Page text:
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Causes of 18-Wheeler Accidents: Distracted Driver

Distracted Drivers Are Dangerous Drivers

It only takes a brief drive around your city of town to realize that distracted driving can be a real problem. Be it a kid on a skateboard with ear buds or a soccer mom with one hand on her cellphone and the other on the steering wheel of her SUV, or even a delivery driver trying to line up his next stop, people seem to be unable to go anywhere without their phones. As much as we may hate to admit it, distracted drivers are here to stay!

Distracted driving need not be restricted to cell phones, as there are many people who seem to be constantly adjusting their radios or CD players with an equal number that are distracted by children or by conversations with passengers.

In response to the epidemic of distracted driver-related accidents, many cities and states have enacted laws that restrict the use of electronic devices used by drivers to devices that can be activated by voice commands from the driver or to devices that can be operated with one hand. These restrictions apply to commercial vehicle drivers as well.

Federal safety studies have demonstrated that a commercial vehicle driver is 6 times more likely to be involved in an accident if that driver is using a cell phone. The same studies also demonstrated that drivers took their eyes off the road ahead of them for an average of 3.8 seconds. At posted highway speeds, this translates to a distance traveled of over 300 feet.

Commercial drivers must comply with two sets of laws: the local laws that apply to wherever the driver happens to be at the time as well as the regulations of the Federal Motor Carrier Safety Administration (FMCSA), which are be followed “24/7” by all drivers.

The FMCSA specifically prohibit the driver of an 18-wheeler, or any driver who is operating a commercial vehicle such as a school bus from:

  • “texting,” which is defined as “… manually entering alphanumeric text into, or reading text from, an electronic device…”
  • reaching for, dialing, or using a mobile phone that requires using more than one button to dial or to answer
  • using any electronic device, other than a device that is used to communicate with a supervisor or a company dispatcher, while the truck is in motion unless that device can be operated with a single hand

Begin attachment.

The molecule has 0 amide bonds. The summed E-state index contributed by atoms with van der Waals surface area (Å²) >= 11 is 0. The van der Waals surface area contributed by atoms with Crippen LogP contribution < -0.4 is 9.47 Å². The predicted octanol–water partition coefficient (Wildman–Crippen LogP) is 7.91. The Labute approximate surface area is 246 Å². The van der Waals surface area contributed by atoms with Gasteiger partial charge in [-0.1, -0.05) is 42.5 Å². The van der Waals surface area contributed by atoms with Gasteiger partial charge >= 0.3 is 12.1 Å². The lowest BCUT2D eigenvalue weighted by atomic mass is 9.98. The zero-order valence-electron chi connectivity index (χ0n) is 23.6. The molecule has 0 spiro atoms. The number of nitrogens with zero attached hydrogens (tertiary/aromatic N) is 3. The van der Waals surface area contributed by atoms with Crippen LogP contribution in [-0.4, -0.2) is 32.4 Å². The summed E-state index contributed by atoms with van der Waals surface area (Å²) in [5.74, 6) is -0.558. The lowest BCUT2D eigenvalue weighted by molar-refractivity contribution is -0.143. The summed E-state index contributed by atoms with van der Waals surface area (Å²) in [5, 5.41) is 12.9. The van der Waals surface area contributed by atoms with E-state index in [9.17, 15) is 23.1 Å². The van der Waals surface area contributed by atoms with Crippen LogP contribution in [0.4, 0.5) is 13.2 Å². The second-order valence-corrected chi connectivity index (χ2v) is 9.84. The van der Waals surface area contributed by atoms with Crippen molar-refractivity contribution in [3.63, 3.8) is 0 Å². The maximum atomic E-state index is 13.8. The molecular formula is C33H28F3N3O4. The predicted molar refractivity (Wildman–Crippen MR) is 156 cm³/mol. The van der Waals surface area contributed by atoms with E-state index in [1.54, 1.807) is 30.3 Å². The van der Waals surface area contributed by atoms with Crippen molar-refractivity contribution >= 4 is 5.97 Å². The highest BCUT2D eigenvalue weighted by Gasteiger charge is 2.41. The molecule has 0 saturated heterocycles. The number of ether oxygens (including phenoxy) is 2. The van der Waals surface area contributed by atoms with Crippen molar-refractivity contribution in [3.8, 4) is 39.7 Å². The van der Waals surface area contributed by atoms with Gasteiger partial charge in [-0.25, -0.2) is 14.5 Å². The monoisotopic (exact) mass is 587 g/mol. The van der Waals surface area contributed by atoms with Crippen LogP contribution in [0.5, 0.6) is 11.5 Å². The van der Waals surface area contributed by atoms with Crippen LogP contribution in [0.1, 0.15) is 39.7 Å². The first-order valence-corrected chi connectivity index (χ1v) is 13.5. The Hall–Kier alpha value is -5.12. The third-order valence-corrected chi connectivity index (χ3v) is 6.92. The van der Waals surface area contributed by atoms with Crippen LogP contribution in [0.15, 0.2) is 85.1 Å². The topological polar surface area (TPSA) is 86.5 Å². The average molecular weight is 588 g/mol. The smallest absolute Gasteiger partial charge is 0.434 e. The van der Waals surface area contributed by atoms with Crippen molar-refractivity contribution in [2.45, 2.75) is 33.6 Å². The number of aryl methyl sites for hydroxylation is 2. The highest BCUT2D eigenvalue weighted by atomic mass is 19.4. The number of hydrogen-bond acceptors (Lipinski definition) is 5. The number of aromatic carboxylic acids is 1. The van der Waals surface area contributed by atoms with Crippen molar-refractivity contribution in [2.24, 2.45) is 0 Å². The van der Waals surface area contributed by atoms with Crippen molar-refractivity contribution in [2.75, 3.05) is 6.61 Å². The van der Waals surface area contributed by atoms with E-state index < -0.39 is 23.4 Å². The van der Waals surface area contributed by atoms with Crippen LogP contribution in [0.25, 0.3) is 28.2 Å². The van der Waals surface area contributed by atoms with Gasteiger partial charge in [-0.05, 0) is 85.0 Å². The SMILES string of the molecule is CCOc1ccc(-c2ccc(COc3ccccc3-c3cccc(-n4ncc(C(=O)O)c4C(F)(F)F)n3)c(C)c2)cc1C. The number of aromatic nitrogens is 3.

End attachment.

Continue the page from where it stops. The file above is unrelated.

These regulations apply to interstate trucker drivers, bus drivers, and drivers that are transporting hazardous materials. Drivers must follow these regulations or they risk losing their commercial driving licenses.

The number of trucking accidents where distracted driving was a factor is difficult to determine because most states did not begin to keep track of distracted driving accidents until relatively recently. Although safety agencies admit that their statistics are incomplete, estimates of the number of fatalities that are the result of distracted driving by tractor-trailer drivers range from 50 to 300 per year.

If an 18-wheeler driver is found to have been in a truck accident that was caused by distracted driving, the driver and his the trucking company / employer are liable for any damages that result from that accident.


While it is true that distracted truck drivers can be the cause of 18-wheeler accidents, proving that the driver was distracted could be difficult to prove. This is where having a truck accident lawyer on your side can make a big difference in how, and for how much, your personal injury claim is settled.

Many big rigs are now equipped with electronic communication devices that allow the driver, as well as the company dispatchers, to communicate with each other whenever the need arises rather than wait for the driver to stop for a break or some other reason. These devices also record the exact time a conversation began, the length of the conversation, and even where the truck was during that time by using the trucks GPS location. Many of these devices can even record data about the truck’s speed or when the truck’s brakes were applied!

Gaining access to this data would be difficult, if not impossible, for the average accident victim because the trucking company has no legal obligation to share it with anyone. If, however, you are being represented by a truck accident lawyer the company must give your lawyer a complete record of the data that was recorded in the period leading up to your accident. Should they fail to do so, they can be held in contempt of court or even censured by the state agency that regulates their insurance carrier!

If you were injured in a trucking accident it is in your best interest to contact an 18-wheeler accident lawyer to represent your personal injury claim and protect your legal right to claim damages.

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